It's no surprise that a laundry list of items that qualify for Illinois' sales and use tax exemption for machinery and equipment used in farming includes tractors, combines, bailers, irrigation equipment, cattle and poultry feeders, and excludes improvements to real estate such as fences, barns, roads, grain bins and silos. But, as what may seem a surprising request, one nonprofit organization requested guidance from the Illinois Department of Revenue as to whether nursery stock, such as fruit- and nut- producing trees, qualify as exempt farming equipment.
Illinois defines such equipment as any independent device or apparatus separate from any machinery, but essential to agricultural production. The Illinois statute does not explicitly state nursery stock of perennial plants as included under the exemption. An Illinois nonprofit organization that develops tree crops, specifically fruit and nut trees, across the Midwest inquired as to whether the definition of equipment would be interpreted to include nursery stock (seedlings) of perennial plants such as fruit and nut trees, shrubs and vines, when the plants are sold to farmers for agricultural production.
The organization explained that, to a farmer growing perennial plants, the purchase of young seedling trees is a significant capital investment, similar to a tractor or any other piece of farming equipment used for agricultural production. The organization offered support for its desired outcome by claiming that other states commonly include perennial plants and other nursery stock under a similar equipment exemption for farmers, and noting that the IRS allows farmers to treat fruit and nut trees as depreciable capital.
While many states may provide sales tax exemptions for seedlings and plants (as seedlings not as "equipment"), the department advised that nursery stock and seedlings are not considered equipment under the farm machinery or equipment exemption in Illinois. The department did not address exemptions available in any other states, and it did not account for any perceived difference in characterization when compared to the federal treatment of such trees.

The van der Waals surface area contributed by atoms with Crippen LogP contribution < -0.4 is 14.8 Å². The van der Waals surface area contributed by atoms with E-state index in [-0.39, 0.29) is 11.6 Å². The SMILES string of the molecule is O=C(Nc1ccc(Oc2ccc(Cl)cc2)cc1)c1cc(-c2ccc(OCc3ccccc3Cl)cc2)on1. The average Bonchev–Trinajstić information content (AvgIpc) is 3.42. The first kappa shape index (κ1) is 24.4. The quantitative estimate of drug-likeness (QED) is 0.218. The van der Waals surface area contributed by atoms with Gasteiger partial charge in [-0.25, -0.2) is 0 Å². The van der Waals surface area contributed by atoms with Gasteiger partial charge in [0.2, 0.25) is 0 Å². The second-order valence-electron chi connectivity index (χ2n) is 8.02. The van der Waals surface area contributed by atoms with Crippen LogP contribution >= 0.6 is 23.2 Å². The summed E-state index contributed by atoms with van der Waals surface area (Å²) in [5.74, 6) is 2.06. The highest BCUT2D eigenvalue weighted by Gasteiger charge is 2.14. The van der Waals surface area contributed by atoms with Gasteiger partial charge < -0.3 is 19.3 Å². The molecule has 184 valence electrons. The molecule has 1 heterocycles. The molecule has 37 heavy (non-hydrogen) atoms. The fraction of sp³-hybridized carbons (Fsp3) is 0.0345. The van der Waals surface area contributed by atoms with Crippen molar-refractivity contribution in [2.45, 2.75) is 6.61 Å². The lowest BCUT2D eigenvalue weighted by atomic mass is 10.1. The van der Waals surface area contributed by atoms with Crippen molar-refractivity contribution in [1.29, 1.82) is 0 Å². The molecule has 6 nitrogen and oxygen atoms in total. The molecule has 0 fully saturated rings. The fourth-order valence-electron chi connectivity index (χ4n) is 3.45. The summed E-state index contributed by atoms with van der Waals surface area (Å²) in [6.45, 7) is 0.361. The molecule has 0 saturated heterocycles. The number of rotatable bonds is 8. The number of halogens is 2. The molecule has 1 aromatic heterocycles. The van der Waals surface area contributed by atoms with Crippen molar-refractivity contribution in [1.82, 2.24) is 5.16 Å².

The department pointed to an Illinois regulation that explains that "Persons who sell seeds to purchasers who employ such seeds in raising vegetables, crops or other plants for sale are selling seeds to purchasers for purposes of resale and are not required to remit Retailers' Occupation Tax measured by their gross receipts from such sales." The department went on to explain that sales of nursery stock made for resale would not be taxable.
But did Illinois get it right?
*Continue the discussion on Bloomberg BNA's State Tax Group on LinkedIn: Are fruit- and nut-bearing trees, shrubs, and vines potential candidates for a resale exemption, or are they more akin to equipment that is used to produce agricultural goods? Should states take into account treatment for federal income tax purposes?
For more information about sales and use tax exemptions for agriculture, check out Bloomberg BNA's Sales and Use Tax Navigator by signing up for a free trial of the Bloomberg BNA Premier State Tax Library today.
By: Mark Kennedy
Follow BBNA on Twitter at: @BBNAtax.
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